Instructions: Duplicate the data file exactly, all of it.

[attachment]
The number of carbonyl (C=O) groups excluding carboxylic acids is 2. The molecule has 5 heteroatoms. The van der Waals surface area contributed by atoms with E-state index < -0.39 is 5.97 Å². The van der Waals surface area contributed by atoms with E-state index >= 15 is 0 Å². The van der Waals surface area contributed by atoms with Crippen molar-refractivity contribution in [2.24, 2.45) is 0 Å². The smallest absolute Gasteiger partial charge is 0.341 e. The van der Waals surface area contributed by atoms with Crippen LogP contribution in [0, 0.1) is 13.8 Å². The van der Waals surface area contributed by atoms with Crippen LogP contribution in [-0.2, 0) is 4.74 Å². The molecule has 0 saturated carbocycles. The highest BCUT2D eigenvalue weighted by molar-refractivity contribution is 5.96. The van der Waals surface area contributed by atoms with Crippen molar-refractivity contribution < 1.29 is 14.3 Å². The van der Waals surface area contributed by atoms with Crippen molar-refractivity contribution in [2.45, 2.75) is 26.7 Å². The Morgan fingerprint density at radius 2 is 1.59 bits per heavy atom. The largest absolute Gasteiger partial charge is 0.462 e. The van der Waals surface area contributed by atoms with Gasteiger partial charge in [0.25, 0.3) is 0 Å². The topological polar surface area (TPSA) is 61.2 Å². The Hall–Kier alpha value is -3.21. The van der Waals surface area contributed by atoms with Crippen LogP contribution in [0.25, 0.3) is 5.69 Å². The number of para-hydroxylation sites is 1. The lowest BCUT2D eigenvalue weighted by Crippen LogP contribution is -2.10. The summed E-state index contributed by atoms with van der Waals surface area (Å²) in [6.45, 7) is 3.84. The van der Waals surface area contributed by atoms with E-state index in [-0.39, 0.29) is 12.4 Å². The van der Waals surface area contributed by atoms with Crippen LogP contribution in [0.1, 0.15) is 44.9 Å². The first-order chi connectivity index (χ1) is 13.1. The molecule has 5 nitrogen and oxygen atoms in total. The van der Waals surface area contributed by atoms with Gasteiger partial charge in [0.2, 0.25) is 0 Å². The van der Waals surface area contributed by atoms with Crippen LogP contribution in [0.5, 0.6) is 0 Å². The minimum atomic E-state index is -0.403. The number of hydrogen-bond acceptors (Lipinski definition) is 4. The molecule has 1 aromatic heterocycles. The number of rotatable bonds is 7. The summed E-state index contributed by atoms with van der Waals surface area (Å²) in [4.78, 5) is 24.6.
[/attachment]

The number of carbonyl (C=O) groups excluding carboxylic acids is 2. The molecule has 5 heteroatoms. The van der Waals surface area contributed by atoms with E-state index < -0.39 is 5.97 Å². The van der Waals surface area contributed by atoms with E-state index >= 15 is 0 Å². The van der Waals surface area contributed by atoms with Crippen molar-refractivity contribution in [2.24, 2.45) is 0 Å². The smallest absolute Gasteiger partial charge is 0.341 e. The van der Waals surface area contributed by atoms with Crippen LogP contribution in [0, 0.1) is 13.8 Å². The van der Waals surface area contributed by atoms with Crippen LogP contribution in [-0.2, 0) is 4.74 Å². The molecule has 0 saturated carbocycles. The highest BCUT2D eigenvalue weighted by molar-refractivity contribution is 5.96. The van der Waals surface area contributed by atoms with Crippen molar-refractivity contribution < 1.29 is 14.3 Å². The van der Waals surface area contributed by atoms with Crippen molar-refractivity contribution in [2.45, 2.75) is 26.7 Å². The Morgan fingerprint density at radius 2 is 1.59 bits per heavy atom. The largest absolute Gasteiger partial charge is 0.462 e. The van der Waals surface area contributed by atoms with Gasteiger partial charge in [0.25, 0.3) is 0 Å². The topological polar surface area (TPSA) is 61.2 Å². The Hall–Kier alpha value is -3.21. The van der Waals surface area contributed by atoms with Crippen LogP contribution in [0.25, 0.3) is 5.69 Å². The number of para-hydroxylation sites is 1. The lowest BCUT2D eigenvalue weighted by Crippen LogP contribution is -2.10. The summed E-state index contributed by atoms with van der Waals surface area (Å²) in [6.45, 7) is 3.84. The van der Waals surface area contributed by atoms with E-state index in [-0.39, 0.29) is 12.4 Å². The van der Waals surface area contributed by atoms with Crippen LogP contribution in [0.1, 0.15) is 44.9 Å². The first-order chi connectivity index (χ1) is 13.1. The molecule has 5 nitrogen and oxygen atoms in total. The van der Waals surface area contributed by atoms with Gasteiger partial charge in [0.2, 0.25) is 0 Å². The van der Waals surface area contributed by atoms with Crippen LogP contribution in [0.5, 0.6) is 0 Å². The minimum atomic E-state index is -0.403. The number of hydrogen-bond acceptors (Lipinski definition) is 4. The molecule has 1 aromatic heterocycles. The number of rotatable bonds is 7. The summed E-state index contributed by atoms with van der Waals surface area (Å²) in [4.78, 5) is 24.6.